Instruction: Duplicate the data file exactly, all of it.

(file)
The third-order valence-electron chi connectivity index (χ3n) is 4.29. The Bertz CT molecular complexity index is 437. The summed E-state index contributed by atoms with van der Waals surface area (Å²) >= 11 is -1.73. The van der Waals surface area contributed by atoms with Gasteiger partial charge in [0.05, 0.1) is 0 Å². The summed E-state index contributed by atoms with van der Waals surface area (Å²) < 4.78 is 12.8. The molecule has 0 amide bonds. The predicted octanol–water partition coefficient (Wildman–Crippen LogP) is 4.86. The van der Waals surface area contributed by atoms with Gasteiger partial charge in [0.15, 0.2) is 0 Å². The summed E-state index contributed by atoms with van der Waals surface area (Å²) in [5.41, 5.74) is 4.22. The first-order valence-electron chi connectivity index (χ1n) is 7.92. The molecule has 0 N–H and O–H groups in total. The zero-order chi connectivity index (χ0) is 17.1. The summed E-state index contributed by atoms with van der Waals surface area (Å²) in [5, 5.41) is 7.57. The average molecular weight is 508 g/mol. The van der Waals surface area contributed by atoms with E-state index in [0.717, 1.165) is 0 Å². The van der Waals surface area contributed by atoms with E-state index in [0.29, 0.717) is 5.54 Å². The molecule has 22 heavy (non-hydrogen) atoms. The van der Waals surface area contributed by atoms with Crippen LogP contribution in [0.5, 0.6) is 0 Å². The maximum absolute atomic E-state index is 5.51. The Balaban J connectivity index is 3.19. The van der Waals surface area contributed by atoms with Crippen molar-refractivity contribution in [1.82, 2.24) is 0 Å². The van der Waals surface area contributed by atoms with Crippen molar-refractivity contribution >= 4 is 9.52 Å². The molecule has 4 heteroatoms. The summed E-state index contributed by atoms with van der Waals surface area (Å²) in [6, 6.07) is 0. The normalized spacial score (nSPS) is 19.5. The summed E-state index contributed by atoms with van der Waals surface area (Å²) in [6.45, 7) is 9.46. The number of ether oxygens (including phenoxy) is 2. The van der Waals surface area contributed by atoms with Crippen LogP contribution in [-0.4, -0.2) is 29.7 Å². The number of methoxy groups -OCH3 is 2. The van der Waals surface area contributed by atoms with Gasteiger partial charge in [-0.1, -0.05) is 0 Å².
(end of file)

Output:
The third-order valence-electron chi connectivity index (χ3n) is 4.29. The Bertz CT molecular complexity index is 437. The summed E-state index contributed by atoms with van der Waals surface area (Å²) >= 11 is -1.73. The van der Waals surface area contributed by atoms with Gasteiger partial charge in [0.05, 0.1) is 0 Å². The summed E-state index contributed by atoms with van der Waals surface area (Å²) < 4.78 is 12.8. The molecule has 0 amide bonds. The predicted octanol–water partition coefficient (Wildman–Crippen LogP) is 4.86. The van der Waals surface area contributed by atoms with Gasteiger partial charge in [0.15, 0.2) is 0 Å². The summed E-state index contributed by atoms with van der Waals surface area (Å²) in [5.41, 5.74) is 4.22. The first-order valence-electron chi connectivity index (χ1n) is 7.92. The molecule has 0 N–H and O–H groups in total. The zero-order chi connectivity index (χ0) is 17.1. The summed E-state index contributed by atoms with van der Waals surface area (Å²) in [5, 5.41) is 7.57. The average molecular weight is 508 g/mol. The van der Waals surface area contributed by atoms with E-state index in [0.717, 1.165) is 0 Å². The van der Waals surface area contributed by atoms with E-state index in [0.29, 0.717) is 5.54 Å². The molecule has 22 heavy (non-hydrogen) atoms. The van der Waals surface area contributed by atoms with Crippen LogP contribution in [0.5, 0.6) is 0 Å². The maximum absolute atomic E-state index is 5.51. The Balaban J connectivity index is 3.19. The van der Waals surface area contributed by atoms with Crippen molar-refractivity contribution in [1.82, 2.24) is 0 Å². The van der Waals surface area contributed by atoms with Crippen molar-refractivity contribution >= 4 is 9.52 Å². The molecule has 4 heteroatoms. The summed E-state index contributed by atoms with van der Waals surface area (Å²) in [6, 6.07) is 0. The normalized spacial score (nSPS) is 19.5. The summed E-state index contributed by atoms with van der Waals surface area (Å²) in [6.45, 7) is 9.46. The number of ether oxygens (including phenoxy) is 2. The van der Waals surface area contributed by atoms with Crippen LogP contribution in [-0.4, -0.2) is 29.7 Å². The number of methoxy groups -OCH3 is 2. The van der Waals surface area contributed by atoms with Gasteiger partial charge in [-0.1, -0.05) is 0 Å².